Tuesday, April 20, 2010


If some lambs look dishevelled this spring, it is because they are in the process of “shearing” themselves.

The Exlana breed, developed in the South West, moults naturally in spring and the wool is allowed to compost.

The project leader, Peter Baber, 54, who runs a farm in Christow, Devon, said: “The value of wool has reduced so much that it’s no longer economically viable to produce...

“It wasn’t until they were domesticated — somewhere between 5,000 and 7,000 years ago — and bred for their wool that they started needing to be shorn.

“There are breeds around the world, particularly in tropical areas, which still shed their wool naturally, so we imported the genetics to start breeding.

“Now, we have thousands of wool-shedding sheep on our farms.

“Their bodies recognise when it is spring time and they naturally begin to shed their wool.”

The new breed has proved more resistant to gut worms and need less chemical treatment.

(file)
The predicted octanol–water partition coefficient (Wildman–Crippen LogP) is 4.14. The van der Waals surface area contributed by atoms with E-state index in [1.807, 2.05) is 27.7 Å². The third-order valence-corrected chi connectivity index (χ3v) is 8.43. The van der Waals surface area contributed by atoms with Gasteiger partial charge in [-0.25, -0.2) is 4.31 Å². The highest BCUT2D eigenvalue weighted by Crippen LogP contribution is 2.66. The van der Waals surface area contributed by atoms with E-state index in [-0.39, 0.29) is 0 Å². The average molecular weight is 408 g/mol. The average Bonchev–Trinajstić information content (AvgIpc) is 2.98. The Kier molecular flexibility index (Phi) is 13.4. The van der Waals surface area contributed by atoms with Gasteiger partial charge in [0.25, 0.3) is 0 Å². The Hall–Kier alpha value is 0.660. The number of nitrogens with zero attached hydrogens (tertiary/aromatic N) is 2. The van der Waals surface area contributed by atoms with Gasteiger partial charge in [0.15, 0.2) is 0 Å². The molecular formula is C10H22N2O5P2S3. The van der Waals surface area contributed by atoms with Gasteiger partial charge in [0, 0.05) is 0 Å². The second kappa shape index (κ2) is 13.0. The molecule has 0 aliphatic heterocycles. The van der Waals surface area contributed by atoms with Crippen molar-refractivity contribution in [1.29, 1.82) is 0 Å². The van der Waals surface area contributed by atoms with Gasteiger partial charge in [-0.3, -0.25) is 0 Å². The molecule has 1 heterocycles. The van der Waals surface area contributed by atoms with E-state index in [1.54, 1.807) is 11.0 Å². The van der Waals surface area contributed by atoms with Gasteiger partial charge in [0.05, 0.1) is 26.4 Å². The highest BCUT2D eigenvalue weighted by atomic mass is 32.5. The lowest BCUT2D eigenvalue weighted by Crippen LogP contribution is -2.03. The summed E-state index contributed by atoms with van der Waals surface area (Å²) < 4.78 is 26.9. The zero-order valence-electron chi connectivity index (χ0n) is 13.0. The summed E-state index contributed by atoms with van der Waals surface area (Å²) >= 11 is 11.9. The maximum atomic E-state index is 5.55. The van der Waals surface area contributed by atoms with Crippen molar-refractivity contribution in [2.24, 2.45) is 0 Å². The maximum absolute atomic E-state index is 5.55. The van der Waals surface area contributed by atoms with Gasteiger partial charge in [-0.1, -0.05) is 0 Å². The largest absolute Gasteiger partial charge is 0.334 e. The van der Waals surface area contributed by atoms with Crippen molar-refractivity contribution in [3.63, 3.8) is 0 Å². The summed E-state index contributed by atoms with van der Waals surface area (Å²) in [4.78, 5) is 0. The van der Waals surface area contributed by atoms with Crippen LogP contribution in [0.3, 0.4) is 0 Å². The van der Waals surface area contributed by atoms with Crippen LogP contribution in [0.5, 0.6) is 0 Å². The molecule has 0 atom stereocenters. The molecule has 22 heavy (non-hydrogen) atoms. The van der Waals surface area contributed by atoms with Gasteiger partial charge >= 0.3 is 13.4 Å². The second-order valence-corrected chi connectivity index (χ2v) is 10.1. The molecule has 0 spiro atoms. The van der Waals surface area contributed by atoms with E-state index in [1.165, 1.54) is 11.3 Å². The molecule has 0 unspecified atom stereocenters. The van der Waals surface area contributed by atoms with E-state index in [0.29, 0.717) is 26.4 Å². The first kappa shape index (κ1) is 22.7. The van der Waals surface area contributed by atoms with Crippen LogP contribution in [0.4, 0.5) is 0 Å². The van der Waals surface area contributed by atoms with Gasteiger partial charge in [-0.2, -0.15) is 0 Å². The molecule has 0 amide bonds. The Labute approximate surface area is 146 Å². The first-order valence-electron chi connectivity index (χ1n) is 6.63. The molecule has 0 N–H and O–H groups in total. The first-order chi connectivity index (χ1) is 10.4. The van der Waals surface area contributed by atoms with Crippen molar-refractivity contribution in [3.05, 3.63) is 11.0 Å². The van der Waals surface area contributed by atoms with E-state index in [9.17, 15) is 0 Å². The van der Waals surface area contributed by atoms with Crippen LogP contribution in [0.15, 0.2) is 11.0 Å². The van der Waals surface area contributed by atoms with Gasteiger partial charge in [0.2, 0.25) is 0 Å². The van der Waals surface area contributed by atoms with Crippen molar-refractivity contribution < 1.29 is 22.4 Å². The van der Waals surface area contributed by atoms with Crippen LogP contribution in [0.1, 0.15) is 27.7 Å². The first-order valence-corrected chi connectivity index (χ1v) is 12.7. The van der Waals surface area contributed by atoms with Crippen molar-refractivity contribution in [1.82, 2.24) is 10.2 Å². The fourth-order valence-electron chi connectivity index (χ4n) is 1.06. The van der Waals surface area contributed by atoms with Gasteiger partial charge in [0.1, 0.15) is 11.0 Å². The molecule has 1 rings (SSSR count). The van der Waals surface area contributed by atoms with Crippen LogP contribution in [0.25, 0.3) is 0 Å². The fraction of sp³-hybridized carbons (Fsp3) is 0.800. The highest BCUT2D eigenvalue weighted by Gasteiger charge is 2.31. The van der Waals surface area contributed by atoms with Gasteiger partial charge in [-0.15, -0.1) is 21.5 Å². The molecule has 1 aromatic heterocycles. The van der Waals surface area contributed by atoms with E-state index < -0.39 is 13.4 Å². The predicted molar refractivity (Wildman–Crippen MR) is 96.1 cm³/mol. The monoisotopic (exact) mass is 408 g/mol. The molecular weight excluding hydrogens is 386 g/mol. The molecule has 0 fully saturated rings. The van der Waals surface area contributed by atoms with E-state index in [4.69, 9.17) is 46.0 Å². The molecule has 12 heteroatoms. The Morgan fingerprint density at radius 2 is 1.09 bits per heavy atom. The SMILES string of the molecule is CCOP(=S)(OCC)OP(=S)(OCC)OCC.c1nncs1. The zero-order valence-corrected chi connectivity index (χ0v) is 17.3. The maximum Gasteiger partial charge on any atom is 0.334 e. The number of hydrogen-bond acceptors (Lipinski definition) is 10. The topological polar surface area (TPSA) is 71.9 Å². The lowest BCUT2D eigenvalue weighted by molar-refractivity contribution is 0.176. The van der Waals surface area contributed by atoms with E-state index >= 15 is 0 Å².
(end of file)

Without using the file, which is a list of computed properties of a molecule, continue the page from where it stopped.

I wonder if they've managed yet to engineer sheep that can knit Aran sweaters out of their own wool. That would really cut costs!

Frankly, this will go perfectly with my self-percolating coffee, self-watching television, self-painted paintings, and self-petting pets.

1 comment:

MT said...

"self-petting pets"

This could only be in reference to cats. Or possibly to non-serious dogs of the large and slobbery or small and whiny variety. Regular dogs practically get rented out by people wanting to pet them--e.g. by hospitals and retiree institutions. Cats of course are vampires. I'll grant you that.